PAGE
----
>> Perhaps if you could explain how my proof differs from Cantor's >> proof, that would be a start. > > I have done already, but perhaps I can explain it in different terms > for you. > > >> You seem to accept Cantor's proof, but not mine. Yet they are almost >> identical, the only difference being I have inserted the word >> "computable" in front of "reals". >> >> I can't see how you can accept one and not the other. > > Cantor's proof shows that for any mapping L:N->R, antidiag(L) is real > and not in range(L). Cantor's proof does include a proof that > antidiag(L) is real. It does not show that antidiag(L) is a > computable real. >
> You cannot just drop "computable" in there and suppose that the logic > works, just as you cannot drop "rational" in there and suppose that > the logic works. >
Well, it does work.
> If you want to prove that for any mapping L:N->R, antidiag(L) is > computable, you need to include a proof that antidiag(L) satisfies the > mathematical definition for a computable real. >
I an specify it to n places for all n using the following simple algorithm.
Change the nth digit of the nth term from a 1 to a 2 and else to a 1.
Thus if your list contained say:
.1111111 .2222222 .1111222
The antidiagonal is 0.212...
Notice that I computed this quite easily?
Every item on the list is computable. So every item is known to at least n decimal places of accuracy, and Cantor gives us a very easy way to compute the first n terms on the anti-diagonal given the first n items on the list to n decimal places.
> >> It is extremely easy to compute. >> >> Take the nth decimal place of the nth term. > > The nth decimal place of the nth term of what? The list L? That's > fine if you permit infinite lists of reals as input to the algorithm, > but the definition of "computable real" permits no such thing. >
No, to calculate the first n terms of the anti-diagonal you require only te first n items on the list to n places of accuracy.
Cantor's anti-diagonal is computable because the first n items on the list are computable, and he provides an explicit contruction for his number which is very easy to compute indeed.
> >> I am using Cantor's proof exactly, except for inserting the word >> "computable" before every use of the word "real". That is the whole >> point. > > That doesn't work because Cantor's work does not include any proof > that antidiag(L) is computable: only that it is real. Hence there is > a gaping hole in the validity of your modified text.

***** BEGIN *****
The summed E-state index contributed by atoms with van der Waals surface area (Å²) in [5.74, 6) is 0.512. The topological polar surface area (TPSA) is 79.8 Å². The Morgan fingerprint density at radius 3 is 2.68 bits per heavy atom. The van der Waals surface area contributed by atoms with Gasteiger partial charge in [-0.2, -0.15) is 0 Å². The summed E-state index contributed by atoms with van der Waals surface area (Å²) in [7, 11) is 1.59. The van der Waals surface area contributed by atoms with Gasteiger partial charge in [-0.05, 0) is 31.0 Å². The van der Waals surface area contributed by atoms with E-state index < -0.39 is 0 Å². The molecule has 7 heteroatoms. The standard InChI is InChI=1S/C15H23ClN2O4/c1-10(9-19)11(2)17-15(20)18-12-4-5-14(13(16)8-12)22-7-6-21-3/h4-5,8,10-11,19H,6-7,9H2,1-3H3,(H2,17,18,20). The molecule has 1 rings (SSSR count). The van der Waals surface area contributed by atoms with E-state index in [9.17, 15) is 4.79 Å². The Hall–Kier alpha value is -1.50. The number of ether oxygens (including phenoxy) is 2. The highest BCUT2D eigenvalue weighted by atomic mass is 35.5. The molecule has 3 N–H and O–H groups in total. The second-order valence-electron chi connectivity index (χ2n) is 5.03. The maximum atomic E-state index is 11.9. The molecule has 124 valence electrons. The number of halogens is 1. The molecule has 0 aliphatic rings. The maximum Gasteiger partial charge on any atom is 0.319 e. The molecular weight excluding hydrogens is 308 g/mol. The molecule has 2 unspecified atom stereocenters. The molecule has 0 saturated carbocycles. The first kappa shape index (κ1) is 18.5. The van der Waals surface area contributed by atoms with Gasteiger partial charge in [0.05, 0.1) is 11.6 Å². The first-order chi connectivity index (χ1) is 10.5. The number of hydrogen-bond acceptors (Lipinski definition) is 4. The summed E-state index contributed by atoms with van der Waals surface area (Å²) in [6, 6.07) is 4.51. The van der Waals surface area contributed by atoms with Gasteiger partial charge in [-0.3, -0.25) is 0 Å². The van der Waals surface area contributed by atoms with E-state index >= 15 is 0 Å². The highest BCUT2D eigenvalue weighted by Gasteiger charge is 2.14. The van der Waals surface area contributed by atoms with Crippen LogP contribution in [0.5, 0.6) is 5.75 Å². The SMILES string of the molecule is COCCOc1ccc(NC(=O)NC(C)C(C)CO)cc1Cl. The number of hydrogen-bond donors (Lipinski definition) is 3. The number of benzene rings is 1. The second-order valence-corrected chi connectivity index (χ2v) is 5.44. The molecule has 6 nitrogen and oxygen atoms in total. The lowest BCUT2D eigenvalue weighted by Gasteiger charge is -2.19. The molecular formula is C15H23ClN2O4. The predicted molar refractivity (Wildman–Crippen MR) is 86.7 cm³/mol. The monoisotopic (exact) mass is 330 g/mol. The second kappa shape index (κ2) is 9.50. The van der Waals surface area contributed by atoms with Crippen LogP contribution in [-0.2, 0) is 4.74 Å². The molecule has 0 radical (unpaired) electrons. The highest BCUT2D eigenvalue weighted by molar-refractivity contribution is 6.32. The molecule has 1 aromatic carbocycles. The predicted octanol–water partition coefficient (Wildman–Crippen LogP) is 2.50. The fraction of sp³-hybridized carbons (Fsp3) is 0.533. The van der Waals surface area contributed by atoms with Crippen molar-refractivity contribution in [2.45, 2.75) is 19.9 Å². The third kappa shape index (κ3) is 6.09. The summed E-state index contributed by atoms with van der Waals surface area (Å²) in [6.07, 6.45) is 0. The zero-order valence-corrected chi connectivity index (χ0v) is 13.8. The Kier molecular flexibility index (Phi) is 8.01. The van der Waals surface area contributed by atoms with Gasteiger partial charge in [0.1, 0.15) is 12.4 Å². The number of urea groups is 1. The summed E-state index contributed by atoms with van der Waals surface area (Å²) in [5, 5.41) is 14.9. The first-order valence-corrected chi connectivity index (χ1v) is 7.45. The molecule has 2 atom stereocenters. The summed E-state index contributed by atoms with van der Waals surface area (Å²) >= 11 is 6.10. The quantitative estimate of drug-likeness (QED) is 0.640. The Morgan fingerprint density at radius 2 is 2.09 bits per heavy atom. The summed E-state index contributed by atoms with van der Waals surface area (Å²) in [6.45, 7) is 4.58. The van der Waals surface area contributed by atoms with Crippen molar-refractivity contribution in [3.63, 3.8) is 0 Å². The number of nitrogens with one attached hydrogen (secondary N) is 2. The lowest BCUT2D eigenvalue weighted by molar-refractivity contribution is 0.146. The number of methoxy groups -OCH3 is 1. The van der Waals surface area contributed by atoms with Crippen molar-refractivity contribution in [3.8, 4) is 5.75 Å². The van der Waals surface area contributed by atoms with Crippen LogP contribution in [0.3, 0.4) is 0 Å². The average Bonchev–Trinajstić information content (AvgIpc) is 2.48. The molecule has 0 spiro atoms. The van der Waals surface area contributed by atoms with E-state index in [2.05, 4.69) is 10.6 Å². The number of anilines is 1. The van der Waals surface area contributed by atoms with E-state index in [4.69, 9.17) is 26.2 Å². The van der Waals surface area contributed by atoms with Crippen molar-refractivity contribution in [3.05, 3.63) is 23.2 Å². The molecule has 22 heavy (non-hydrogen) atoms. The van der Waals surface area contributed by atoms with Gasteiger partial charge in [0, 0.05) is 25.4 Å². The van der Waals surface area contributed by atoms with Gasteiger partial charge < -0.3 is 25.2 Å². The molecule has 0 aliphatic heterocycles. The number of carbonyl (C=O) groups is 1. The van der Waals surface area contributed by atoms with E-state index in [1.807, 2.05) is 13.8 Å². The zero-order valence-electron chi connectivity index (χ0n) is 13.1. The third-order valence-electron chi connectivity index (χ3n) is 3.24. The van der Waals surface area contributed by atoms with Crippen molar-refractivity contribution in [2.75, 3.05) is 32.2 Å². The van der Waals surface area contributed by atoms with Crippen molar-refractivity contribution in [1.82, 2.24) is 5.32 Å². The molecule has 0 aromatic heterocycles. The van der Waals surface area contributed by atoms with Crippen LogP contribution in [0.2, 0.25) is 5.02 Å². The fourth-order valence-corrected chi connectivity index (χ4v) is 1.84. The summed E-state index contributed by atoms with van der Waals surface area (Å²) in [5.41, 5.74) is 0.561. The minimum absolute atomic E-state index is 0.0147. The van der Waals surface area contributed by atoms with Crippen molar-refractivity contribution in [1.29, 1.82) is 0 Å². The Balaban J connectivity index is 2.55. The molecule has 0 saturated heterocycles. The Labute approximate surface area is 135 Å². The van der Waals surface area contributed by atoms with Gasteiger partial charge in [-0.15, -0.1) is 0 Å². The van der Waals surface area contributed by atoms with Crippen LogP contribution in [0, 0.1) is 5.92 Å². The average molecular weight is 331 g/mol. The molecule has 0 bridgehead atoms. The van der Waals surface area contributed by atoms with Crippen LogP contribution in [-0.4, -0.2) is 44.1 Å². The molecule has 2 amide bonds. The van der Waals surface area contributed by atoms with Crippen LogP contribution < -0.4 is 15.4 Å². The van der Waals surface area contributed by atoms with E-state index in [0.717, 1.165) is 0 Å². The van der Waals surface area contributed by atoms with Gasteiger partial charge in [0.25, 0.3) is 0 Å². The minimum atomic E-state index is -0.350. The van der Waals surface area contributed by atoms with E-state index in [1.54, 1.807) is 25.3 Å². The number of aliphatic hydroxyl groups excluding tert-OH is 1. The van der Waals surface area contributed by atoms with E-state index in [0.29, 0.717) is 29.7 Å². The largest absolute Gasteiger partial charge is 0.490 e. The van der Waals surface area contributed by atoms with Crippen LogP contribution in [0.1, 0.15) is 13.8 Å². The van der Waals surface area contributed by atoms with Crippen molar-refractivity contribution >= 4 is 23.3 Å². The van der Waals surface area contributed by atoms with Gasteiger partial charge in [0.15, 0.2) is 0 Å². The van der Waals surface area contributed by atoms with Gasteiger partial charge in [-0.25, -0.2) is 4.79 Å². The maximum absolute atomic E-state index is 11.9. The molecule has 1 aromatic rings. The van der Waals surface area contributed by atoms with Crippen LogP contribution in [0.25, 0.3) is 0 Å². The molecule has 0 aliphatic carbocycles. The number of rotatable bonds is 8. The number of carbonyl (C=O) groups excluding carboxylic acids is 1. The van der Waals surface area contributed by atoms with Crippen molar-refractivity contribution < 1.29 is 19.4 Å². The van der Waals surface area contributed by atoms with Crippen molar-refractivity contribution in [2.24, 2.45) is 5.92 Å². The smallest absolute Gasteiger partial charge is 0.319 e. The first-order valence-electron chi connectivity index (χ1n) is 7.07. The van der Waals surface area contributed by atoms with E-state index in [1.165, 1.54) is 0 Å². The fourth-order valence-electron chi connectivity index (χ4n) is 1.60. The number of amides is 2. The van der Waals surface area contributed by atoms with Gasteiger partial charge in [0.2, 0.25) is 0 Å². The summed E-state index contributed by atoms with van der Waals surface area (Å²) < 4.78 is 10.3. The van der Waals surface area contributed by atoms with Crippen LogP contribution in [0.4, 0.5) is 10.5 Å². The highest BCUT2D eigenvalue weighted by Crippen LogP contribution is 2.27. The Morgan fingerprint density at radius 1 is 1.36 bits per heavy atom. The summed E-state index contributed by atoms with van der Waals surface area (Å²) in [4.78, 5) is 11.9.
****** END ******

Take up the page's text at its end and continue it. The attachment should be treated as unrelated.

Well, no. Cantor actually provides an explicit construction for the anti-diagonal. He does have to prove its a computable number; he actually computes it.
If every item on the list is computable, every item can be specified to any required degree of accuracy (in decimal, in this case), and we can "compute" the nth decimal place of each. Clearly we can compute the Cantor substitution to explicitly construct another number, the anti-diagonal. Simply substituting a "1" fo a "2" etc is still computable.
> > You will not be able to fill that hole, because there are well-defined > functions L for which antidiag(L) is *not* a computable real. > There > are even explicitly-definable such lists, and furthermore there are > such lists where there are only two values in the range: for example, > let L(n) = 0 if the n'th digit of Omega is 0, L(n) = 1/9 otherwise. >
I am having a bit of trouble computing even the first term of that. I am also wondering how Cantor would have felt about that. I can't see that he can change a "1" to a "2" etc if he doesn't know what the value is.
But you have made an excellent point in your example. When Cantor is confronted with some digit as poorly defined your Chaitan's number example, it can simply say "I don't care what the number actually is". There is not the same luxury with computable Reals; this act of arbitrary/random choice can make them uncomputable, as your example shows.
> Both members of range(L) are very obviously computable - they're even > rational! But the decimal antidiagonal is not computable. >
Well, yes, but I am failing to see how you are providing a list of computable Reals when you won't actually tell me even what is the first computable Real on the list.
Cantor's algorithm requires slightly more than a set of Reals, it also demands they are ordered for us - there is a mapping from N to that set. He asks for and uses in his proof a "list" of numbers. What number does 1 map to in your example?
> > - Tim
That's still a nice example, that every item in a list can be computable but the anti-diagonal is not. But I still don't think you are really playing fair with this one. You have to tell me what the first, second, third etc items are on the list. I mean, that's what a list is after all, a mapping from N, and that is what Cantor's proof requires as input.